Phone Scams and Red Flags

Friday, Aug 27

How to Recognize a Scam

Recognizing a scam isn’t as hard as you may think, when you know what to look or listen for. Most scams have similar characteristics according to the Federal Trade Commission, which include the following red flags:

Callers or Email contacts will impersonate an organization or entity you may know.

Common entities such as the FBI, IRS, Microsoft, Amazon, Publishers Clearing House etc. Remember that most of these entities will not reach out to you directly over the phone without you first initiating the conversation. You would typically receive a mailing to notify you if there truly was a problem or a communication through your account. Stop and verify before providing any information to any of these inquiries. If you aren’t sure, hang up and verify the entities contact number either through a phone book or online search and then call. Don’t call the number back that just called you.

Scammers will typically present you with a problem or a prize.

For example, Amazon may be contacting you regarding a charge that is coming out of your account. Publishers Clearing house may say you’ve won but you need to send money to pay the taxes first. Do not respond to these requests as they are phishing for your account information. Most online sites do not communicate via phone call, so again just hang up.

You may feel pressured to act quickly.

The quicker you respond, the less time you have to realize you may be getting scammed. Scammers will try to elicit an emotional response whether that is fear, joy, love, empathy or anger. If they can get you to become emotionally involved in the conversation, they’ve accomplished their goal to get you to cooperate with their requests. Many scenarios seem very extreme, like illegal substances, family member is in trouble, or that you are going to prison. Hang up and contact a trusted family member or contact to help you verify the validity of the call.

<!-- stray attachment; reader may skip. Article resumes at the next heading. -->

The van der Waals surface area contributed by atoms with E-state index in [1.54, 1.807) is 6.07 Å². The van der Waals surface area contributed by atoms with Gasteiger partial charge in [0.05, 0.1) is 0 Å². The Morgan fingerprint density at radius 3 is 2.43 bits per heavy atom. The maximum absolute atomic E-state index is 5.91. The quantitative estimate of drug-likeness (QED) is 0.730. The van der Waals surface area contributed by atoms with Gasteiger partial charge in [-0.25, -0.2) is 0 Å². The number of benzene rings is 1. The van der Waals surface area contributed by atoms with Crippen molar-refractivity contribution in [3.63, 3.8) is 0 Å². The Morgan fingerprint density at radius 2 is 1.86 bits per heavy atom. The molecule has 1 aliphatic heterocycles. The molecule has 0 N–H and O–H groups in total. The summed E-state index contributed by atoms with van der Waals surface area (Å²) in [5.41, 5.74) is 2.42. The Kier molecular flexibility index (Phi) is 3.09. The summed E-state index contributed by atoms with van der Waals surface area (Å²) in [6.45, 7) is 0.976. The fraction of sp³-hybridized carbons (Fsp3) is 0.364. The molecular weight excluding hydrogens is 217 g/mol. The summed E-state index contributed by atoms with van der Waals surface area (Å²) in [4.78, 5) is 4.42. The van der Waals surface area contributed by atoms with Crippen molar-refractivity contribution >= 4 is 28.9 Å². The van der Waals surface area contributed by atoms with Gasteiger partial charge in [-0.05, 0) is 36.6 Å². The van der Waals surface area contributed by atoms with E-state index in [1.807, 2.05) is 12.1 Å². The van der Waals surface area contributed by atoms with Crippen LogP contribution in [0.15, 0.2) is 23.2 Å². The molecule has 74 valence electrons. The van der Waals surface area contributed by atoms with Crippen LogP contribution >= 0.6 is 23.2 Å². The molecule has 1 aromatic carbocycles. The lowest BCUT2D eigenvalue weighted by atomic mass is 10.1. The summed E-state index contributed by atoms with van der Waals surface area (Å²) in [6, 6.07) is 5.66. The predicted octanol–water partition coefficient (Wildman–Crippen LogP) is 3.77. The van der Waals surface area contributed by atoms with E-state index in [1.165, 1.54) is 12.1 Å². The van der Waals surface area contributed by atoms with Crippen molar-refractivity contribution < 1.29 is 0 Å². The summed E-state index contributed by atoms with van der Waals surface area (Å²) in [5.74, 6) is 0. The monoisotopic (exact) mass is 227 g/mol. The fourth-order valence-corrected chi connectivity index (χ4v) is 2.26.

The payment they request isn’t a normal way to pay.

If you receive a request to make a payment with a gift card or a wire transfer, right away this would be considered a scam. Hang up and verify the conversation with a trusted person such as a family member or your banking institution.

What To Do If You Feel You May Have Fallen Victim To A Scam

If you feel that you may have fallen victim to a scam, don’t feel alone. The FTC received more than 2.2 million reports of fraud in 2020 with an estimated loss of $3.3 Billion. The best defense against scams is to educate yourself on the types of scams that are out there as well as knowing how to respond if you do find yourself in a situation.

Things you can do to avoid being scammed first and foremost is to not communicate with the scammer. Don’t answer or block calls from unrecognized numbers. If you answer a call, remember to not provide any personal data such as Social Security number, Birthdates, Account numbers, or login credentials. Hang up on any caller that is asking for you to verify any information, if you did not initiate the conversation.

Please feel free to contact Granite Bank, customer service with any questions regarding scams or any situation that you may be experiencing that resembles any of the fraud examples above. You may also visit the Federal Trade Commission’s website for more education regarding fraud.

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Patty Larson

Patty has over 3 years of experience in banking and her favorite part of being a personal banker is getting to know her customers and providing service with a smile.


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